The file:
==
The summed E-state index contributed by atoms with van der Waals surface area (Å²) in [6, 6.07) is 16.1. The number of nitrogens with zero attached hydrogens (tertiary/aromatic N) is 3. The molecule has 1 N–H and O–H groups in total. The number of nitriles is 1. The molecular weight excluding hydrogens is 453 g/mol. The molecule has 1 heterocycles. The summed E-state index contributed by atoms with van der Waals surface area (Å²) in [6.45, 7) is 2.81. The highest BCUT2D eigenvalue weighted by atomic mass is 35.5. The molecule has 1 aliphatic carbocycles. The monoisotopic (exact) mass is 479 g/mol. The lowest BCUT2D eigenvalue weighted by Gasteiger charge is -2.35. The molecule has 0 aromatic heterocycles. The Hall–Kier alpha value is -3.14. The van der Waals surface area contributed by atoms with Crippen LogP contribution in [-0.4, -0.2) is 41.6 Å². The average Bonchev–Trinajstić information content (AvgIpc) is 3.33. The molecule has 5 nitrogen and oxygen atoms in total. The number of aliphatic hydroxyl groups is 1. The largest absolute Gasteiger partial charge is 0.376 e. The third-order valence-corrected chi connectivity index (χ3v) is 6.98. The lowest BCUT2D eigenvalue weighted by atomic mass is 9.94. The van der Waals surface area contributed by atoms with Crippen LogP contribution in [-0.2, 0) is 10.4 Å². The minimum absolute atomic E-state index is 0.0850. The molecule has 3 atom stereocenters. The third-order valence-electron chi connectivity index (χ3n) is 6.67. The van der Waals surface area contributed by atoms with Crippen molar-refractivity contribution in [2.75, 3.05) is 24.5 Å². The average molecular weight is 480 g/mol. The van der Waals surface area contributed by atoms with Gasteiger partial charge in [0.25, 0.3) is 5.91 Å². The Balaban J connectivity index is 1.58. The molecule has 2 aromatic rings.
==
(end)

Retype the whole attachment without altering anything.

The summed E-state index contributed by atoms with van der Waals surface area (Å²) in [6, 6.07) is 16.1. The number of nitrogens with zero attached hydrogens (tertiary/aromatic N) is 3. The molecule has 1 N–H and O–H groups in total. The number of nitriles is 1. The molecular weight excluding hydrogens is 453 g/mol. The molecule has 1 heterocycles. The summed E-state index contributed by atoms with van der Waals surface area (Å²) in [6.45, 7) is 2.81. The highest BCUT2D eigenvalue weighted by atomic mass is 35.5. The molecule has 1 aliphatic carbocycles. The monoisotopic (exact) mass is 479 g/mol. The lowest BCUT2D eigenvalue weighted by Gasteiger charge is -2.35. The molecule has 0 aromatic heterocycles. The Hall–Kier alpha value is -3.14. The van der Waals surface area contributed by atoms with Crippen LogP contribution in [-0.4, -0.2) is 41.6 Å². The average Bonchev–Trinajstić information content (AvgIpc) is 3.33. The molecule has 5 nitrogen and oxygen atoms in total. The number of aliphatic hydroxyl groups is 1. The largest absolute Gasteiger partial charge is 0.376 e. The third-order valence-corrected chi connectivity index (χ3v) is 6.98. The lowest BCUT2D eigenvalue weighted by atomic mass is 9.94. The van der Waals surface area contributed by atoms with Crippen LogP contribution in [-0.2, 0) is 10.4 Å². The minimum absolute atomic E-state index is 0.0850. The molecule has 3 atom stereocenters. The third-order valence-electron chi connectivity index (χ3n) is 6.67. The van der Waals surface area contributed by atoms with Crippen molar-refractivity contribution in [2.75, 3.05) is 24.5 Å². The average molecular weight is 480 g/mol. The van der Waals surface area contributed by atoms with Gasteiger partial charge in [0.25, 0.3) is 5.91 Å². The Balaban J connectivity index is 1.58. The molecule has 2 aromatic rings.